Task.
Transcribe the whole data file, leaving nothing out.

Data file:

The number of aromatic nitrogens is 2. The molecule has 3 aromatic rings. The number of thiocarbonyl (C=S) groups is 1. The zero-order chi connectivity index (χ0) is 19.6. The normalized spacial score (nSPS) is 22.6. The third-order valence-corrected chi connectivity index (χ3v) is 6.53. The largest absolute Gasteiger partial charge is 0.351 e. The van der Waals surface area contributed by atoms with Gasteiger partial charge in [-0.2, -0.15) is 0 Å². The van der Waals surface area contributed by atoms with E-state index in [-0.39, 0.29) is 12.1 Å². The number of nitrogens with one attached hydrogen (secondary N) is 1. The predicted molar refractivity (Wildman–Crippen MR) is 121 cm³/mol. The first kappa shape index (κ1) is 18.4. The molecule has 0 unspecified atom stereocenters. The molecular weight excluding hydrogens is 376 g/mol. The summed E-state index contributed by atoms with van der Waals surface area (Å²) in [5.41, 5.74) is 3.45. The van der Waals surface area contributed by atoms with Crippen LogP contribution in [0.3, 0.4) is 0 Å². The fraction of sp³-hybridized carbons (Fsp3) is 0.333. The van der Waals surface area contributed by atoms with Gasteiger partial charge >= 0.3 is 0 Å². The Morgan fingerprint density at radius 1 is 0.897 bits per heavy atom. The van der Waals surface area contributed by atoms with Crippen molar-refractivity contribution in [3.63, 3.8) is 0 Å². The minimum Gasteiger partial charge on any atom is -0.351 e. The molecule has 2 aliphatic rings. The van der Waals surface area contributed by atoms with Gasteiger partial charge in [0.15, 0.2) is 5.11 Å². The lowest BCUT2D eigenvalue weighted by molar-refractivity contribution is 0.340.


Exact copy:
The number of aromatic nitrogens is 2. The molecule has 3 aromatic rings. The number of thiocarbonyl (C=S) groups is 1. The zero-order chi connectivity index (χ0) is 19.6. The normalized spacial score (nSPS) is 22.6. The third-order valence-corrected chi connectivity index (χ3v) is 6.53. The largest absolute Gasteiger partial charge is 0.351 e. The van der Waals surface area contributed by atoms with Gasteiger partial charge in [-0.2, -0.15) is 0 Å². The van der Waals surface area contributed by atoms with E-state index in [-0.39, 0.29) is 12.1 Å². The number of nitrogens with one attached hydrogen (secondary N) is 1. The predicted molar refractivity (Wildman–Crippen MR) is 121 cm³/mol. The first kappa shape index (κ1) is 18.4. The molecule has 0 unspecified atom stereocenters. The molecular weight excluding hydrogens is 376 g/mol. The summed E-state index contributed by atoms with van der Waals surface area (Å²) in [5.41, 5.74) is 3.45. The van der Waals surface area contributed by atoms with Crippen LogP contribution in [0.3, 0.4) is 0 Å². The fraction of sp³-hybridized carbons (Fsp3) is 0.333. The van der Waals surface area contributed by atoms with Gasteiger partial charge >= 0.3 is 0 Å². The Morgan fingerprint density at radius 1 is 0.897 bits per heavy atom. The van der Waals surface area contributed by atoms with Crippen molar-refractivity contribution in [3.63, 3.8) is 0 Å². The minimum Gasteiger partial charge on any atom is -0.351 e. The molecule has 2 aliphatic rings. The van der Waals surface area contributed by atoms with Gasteiger partial charge in [0.15, 0.2) is 5.11 Å². The lowest BCUT2D eigenvalue weighted by molar-refractivity contribution is 0.340.